Q: I heard a story on National Public Radio that talked about the possibility of the bank buying back your home.
Apparently this could happen as a step before foreclosure but I didn’t catch what it was called or how to go about researching this as an option. Have you heard of such a thing? Thank you for your time.
A: In some cases, if a homeowner is in trouble and contacts the bank, the bank may be willing to take the title to the home in exchange for the amount owed on the mortgage. During the radio show you may have heard the term “deed-in-lieu of foreclosure” used.
The idea of selling to a bank is not an alternative to selling the home on the open market. If you want to sell your home, you should try to sell it by engaging the services of a real estate agent and trying to sell the home for the most money you can get for it.
The “sale” of a home to a lender is a “last resort” move before foreclosure. When your lender is about to foreclose on your home or is foreclosing on the home and you try to work it out with the lender by giving them the title and keys to the home.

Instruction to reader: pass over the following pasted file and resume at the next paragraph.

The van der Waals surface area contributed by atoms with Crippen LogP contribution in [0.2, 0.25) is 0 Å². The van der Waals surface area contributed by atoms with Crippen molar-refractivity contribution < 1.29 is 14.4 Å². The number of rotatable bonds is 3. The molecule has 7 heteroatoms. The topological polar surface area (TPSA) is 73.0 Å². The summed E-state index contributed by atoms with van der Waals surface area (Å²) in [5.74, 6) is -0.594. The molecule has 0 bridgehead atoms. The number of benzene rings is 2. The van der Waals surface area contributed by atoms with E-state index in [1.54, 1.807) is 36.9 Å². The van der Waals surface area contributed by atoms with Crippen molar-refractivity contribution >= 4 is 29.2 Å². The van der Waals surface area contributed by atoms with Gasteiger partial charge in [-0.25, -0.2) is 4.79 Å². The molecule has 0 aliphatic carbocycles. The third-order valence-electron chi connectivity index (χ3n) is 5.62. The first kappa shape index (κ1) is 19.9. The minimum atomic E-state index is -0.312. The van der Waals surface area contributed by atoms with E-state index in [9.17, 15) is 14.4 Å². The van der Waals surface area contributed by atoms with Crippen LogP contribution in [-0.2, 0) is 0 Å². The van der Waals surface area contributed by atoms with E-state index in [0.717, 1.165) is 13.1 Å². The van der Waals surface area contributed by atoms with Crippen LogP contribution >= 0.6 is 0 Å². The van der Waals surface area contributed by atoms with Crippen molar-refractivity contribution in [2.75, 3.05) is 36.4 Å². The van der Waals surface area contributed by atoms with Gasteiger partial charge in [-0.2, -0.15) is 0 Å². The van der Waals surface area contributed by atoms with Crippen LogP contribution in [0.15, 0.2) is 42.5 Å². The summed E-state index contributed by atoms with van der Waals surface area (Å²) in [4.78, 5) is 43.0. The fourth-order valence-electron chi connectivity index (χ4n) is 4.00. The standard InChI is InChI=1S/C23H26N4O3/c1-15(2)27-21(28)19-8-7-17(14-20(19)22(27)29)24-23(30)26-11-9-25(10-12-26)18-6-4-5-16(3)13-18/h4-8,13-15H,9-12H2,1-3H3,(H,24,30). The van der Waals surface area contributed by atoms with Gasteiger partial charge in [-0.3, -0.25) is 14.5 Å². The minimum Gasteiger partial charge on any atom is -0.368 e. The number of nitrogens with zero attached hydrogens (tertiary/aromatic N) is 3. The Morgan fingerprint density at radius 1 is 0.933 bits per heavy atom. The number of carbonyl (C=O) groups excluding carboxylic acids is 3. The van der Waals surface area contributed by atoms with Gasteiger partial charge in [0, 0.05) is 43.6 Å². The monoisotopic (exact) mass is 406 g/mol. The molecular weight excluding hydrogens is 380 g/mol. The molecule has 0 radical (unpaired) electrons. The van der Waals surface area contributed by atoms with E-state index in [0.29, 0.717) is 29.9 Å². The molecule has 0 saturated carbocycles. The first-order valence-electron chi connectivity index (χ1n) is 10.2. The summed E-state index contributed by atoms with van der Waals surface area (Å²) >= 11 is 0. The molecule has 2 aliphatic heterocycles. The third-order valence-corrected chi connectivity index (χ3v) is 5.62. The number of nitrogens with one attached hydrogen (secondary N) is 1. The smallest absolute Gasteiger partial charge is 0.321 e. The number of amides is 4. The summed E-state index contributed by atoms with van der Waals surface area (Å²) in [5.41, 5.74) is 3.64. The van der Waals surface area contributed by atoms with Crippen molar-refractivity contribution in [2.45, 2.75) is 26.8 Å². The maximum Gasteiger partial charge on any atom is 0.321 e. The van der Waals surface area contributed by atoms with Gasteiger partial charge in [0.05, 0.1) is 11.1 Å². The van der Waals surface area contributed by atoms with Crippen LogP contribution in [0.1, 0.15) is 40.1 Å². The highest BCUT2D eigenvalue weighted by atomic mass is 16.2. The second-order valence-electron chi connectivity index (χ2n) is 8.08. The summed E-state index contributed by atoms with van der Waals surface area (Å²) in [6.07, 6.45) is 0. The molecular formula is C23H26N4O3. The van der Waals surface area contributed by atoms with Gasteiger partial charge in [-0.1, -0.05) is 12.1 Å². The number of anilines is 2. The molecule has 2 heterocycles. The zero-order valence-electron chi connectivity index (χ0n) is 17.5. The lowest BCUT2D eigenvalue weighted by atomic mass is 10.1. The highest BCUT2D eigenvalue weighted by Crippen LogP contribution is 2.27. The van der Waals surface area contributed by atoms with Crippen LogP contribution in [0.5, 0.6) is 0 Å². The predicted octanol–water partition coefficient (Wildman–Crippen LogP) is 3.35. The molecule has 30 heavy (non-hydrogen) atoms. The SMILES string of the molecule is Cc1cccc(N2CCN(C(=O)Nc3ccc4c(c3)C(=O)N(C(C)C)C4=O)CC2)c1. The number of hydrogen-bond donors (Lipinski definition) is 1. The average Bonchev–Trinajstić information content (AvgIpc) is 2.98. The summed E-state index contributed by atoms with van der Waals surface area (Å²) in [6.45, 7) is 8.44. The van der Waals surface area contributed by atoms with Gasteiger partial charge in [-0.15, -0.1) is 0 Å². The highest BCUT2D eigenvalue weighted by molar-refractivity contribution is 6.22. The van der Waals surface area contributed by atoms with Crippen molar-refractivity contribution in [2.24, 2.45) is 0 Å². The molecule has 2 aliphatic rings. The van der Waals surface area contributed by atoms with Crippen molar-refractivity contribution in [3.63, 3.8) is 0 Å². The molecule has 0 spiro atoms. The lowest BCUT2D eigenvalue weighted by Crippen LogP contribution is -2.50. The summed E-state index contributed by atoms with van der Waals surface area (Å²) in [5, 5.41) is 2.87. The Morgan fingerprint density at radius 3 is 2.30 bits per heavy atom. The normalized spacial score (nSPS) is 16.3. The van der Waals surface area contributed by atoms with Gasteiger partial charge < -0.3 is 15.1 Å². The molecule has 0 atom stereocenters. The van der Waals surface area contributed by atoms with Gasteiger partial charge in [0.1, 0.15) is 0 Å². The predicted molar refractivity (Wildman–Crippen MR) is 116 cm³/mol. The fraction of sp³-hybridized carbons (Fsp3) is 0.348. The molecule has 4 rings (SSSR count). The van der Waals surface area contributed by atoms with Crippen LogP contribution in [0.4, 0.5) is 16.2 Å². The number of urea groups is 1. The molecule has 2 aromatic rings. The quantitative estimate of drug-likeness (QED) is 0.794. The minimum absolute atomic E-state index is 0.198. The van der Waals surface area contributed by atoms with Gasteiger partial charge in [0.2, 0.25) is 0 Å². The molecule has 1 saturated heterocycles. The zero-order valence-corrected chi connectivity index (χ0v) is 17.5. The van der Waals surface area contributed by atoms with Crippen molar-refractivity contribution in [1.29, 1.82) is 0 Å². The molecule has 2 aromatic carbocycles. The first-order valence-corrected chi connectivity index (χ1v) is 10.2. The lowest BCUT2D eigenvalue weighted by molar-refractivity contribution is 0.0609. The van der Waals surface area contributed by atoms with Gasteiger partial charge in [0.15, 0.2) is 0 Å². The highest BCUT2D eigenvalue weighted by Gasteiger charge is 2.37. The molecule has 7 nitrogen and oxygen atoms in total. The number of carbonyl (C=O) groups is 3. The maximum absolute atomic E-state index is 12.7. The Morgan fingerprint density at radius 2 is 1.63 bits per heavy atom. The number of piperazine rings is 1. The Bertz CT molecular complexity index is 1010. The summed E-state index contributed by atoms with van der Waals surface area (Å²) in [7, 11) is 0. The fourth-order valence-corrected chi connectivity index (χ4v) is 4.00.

If you are in that position, you should contact your lender and talk to a loan representative in the foreclosure department or troubled mortgages department to discuss your options and the availability to give them the title to the home in exchange for them canceling the debt you owe them.
Keep in mind that from a credit perspective, once the bank has started to foreclose on your home, your credit score and your credit history will have been hurt even if you transfer title to your home to your lender.